#1
Mar2312, 02:37 AM

P: 1,306

There are four basic equations for constant acceleration
v = v_o +at v^2 = v_o^2 +2as and so on The first velocity is time dependent, while the second velocity relationship is time independent. In varying acceleration, we have v = ∫ a(t) dt Is there any other way we can define velocity so that it is independent of time, akin to the constant acceleration above? 



#2
Mar2312, 02:48 AM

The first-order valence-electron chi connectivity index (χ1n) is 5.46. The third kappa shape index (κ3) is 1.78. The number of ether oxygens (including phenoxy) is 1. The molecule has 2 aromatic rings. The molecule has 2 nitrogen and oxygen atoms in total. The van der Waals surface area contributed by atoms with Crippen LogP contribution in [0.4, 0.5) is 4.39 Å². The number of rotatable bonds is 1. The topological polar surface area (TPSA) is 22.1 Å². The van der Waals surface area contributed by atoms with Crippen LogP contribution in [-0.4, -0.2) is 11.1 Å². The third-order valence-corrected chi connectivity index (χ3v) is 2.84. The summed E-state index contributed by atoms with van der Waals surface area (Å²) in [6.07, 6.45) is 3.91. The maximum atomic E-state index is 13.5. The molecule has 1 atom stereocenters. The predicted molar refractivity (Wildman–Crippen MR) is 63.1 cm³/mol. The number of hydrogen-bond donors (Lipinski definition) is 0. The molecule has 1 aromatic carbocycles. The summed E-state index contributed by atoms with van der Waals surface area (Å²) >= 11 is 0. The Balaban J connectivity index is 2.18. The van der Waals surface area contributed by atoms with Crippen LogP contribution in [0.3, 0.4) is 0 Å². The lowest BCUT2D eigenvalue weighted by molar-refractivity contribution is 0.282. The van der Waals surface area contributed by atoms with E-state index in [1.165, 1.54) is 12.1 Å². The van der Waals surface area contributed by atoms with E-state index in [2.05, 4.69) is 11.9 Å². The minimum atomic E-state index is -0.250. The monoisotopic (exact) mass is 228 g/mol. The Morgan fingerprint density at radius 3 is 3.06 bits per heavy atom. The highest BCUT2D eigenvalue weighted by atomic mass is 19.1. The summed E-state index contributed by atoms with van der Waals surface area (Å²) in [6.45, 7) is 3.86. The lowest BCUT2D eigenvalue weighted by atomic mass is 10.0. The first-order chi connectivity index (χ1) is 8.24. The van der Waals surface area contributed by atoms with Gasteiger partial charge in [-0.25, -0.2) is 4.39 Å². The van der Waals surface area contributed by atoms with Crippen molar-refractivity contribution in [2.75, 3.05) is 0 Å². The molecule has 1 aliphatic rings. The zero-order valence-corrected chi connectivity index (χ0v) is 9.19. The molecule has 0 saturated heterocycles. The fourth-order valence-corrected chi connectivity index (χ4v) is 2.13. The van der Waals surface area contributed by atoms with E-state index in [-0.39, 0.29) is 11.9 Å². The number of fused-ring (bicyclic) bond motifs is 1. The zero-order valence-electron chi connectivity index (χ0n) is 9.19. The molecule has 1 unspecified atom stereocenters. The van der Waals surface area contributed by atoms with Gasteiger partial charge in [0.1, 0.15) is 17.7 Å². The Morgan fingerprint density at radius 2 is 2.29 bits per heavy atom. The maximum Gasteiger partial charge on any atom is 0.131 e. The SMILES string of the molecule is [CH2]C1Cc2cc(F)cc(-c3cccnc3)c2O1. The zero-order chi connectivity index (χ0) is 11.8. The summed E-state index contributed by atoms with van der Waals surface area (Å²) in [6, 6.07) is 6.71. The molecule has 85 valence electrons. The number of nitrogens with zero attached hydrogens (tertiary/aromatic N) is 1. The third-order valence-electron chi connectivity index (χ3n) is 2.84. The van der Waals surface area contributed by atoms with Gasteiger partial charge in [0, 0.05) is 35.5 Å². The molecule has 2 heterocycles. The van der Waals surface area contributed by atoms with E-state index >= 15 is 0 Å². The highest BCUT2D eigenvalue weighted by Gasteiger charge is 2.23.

P: 297

There are infinite such ways :)
But most of them aren't useful from practical point of view. Still I will state one or two for you. You can write v=ds/dt v=(ds/dt)*(dv/dv) [Multiplying by (dv/dv) makes no change] V=(ds/dv)*(dv/dt) V=(ds/dv)*a Since a=dv/dt On integration this yields your second equation when a is constant. Another would be v=(ds/dt)*(da/da) V=(ds/da)*j Where j is the jerk, the rate of change of acceleration. All these equations will give you formula's independent of t. But they will contain other variables which depend on time. Also Remember, in steady fluids we define the velocity as a function of space and not time. Even that picture may help you :) 


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